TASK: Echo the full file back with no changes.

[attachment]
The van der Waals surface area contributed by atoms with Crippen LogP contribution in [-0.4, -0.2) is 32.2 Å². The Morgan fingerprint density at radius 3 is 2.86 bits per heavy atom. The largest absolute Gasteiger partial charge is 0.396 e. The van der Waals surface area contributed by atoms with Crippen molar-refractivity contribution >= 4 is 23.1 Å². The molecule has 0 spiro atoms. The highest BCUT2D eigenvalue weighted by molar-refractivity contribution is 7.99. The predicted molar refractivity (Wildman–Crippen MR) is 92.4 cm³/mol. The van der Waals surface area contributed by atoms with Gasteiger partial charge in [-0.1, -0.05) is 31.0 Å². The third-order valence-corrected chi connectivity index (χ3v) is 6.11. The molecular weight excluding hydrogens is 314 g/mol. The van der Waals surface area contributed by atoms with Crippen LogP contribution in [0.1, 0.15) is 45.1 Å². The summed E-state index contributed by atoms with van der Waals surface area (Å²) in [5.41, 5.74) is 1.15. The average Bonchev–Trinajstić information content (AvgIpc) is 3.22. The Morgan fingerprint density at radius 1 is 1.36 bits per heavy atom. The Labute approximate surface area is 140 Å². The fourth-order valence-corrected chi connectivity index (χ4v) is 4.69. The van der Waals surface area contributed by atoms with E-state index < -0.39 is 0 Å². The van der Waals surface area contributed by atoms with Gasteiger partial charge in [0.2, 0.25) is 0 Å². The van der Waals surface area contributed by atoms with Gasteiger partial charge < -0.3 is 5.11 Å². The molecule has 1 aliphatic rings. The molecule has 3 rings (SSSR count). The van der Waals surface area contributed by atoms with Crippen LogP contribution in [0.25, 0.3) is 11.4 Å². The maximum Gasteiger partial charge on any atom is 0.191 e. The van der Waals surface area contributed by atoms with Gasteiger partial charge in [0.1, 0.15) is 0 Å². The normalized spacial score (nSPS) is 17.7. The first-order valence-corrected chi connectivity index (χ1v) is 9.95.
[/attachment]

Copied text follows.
The van der Waals surface area contributed by atoms with Crippen LogP contribution in [-0.4, -0.2) is 32.2 Å². The Morgan fingerprint density at radius 3 is 2.86 bits per heavy atom. The largest absolute Gasteiger partial charge is 0.396 e. The van der Waals surface area contributed by atoms with Crippen molar-refractivity contribution >= 4 is 23.1 Å². The molecule has 0 spiro atoms. The highest BCUT2D eigenvalue weighted by molar-refractivity contribution is 7.99. The predicted molar refractivity (Wildman–Crippen MR) is 92.4 cm³/mol. The van der Waals surface area contributed by atoms with Gasteiger partial charge in [-0.1, -0.05) is 31.0 Å². The third-order valence-corrected chi connectivity index (χ3v) is 6.11. The molecular weight excluding hydrogens is 314 g/mol. The van der Waals surface area contributed by atoms with Crippen LogP contribution in [0.1, 0.15) is 45.1 Å². The summed E-state index contributed by atoms with van der Waals surface area (Å²) in [5.41, 5.74) is 1.15. The average Bonchev–Trinajstić information content (AvgIpc) is 3.22. The Morgan fingerprint density at radius 1 is 1.36 bits per heavy atom. The Labute approximate surface area is 140 Å². The fourth-order valence-corrected chi connectivity index (χ4v) is 4.69. The van der Waals surface area contributed by atoms with E-state index < -0.39 is 0 Å². The van der Waals surface area contributed by atoms with Gasteiger partial charge in [0.2, 0.25) is 0 Å². The van der Waals surface area contributed by atoms with Gasteiger partial charge < -0.3 is 5.11 Å². The molecule has 1 aliphatic rings. The molecule has 3 rings (SSSR count). The van der Waals surface area contributed by atoms with Crippen LogP contribution in [0.25, 0.3) is 11.4 Å². The maximum Gasteiger partial charge on any atom is 0.191 e. The van der Waals surface area contributed by atoms with Gasteiger partial charge in [0.1, 0.15) is 0 Å². The normalized spacial score (nSPS) is 17.7. The first-order valence-corrected chi connectivity index (χ1v) is 9.95.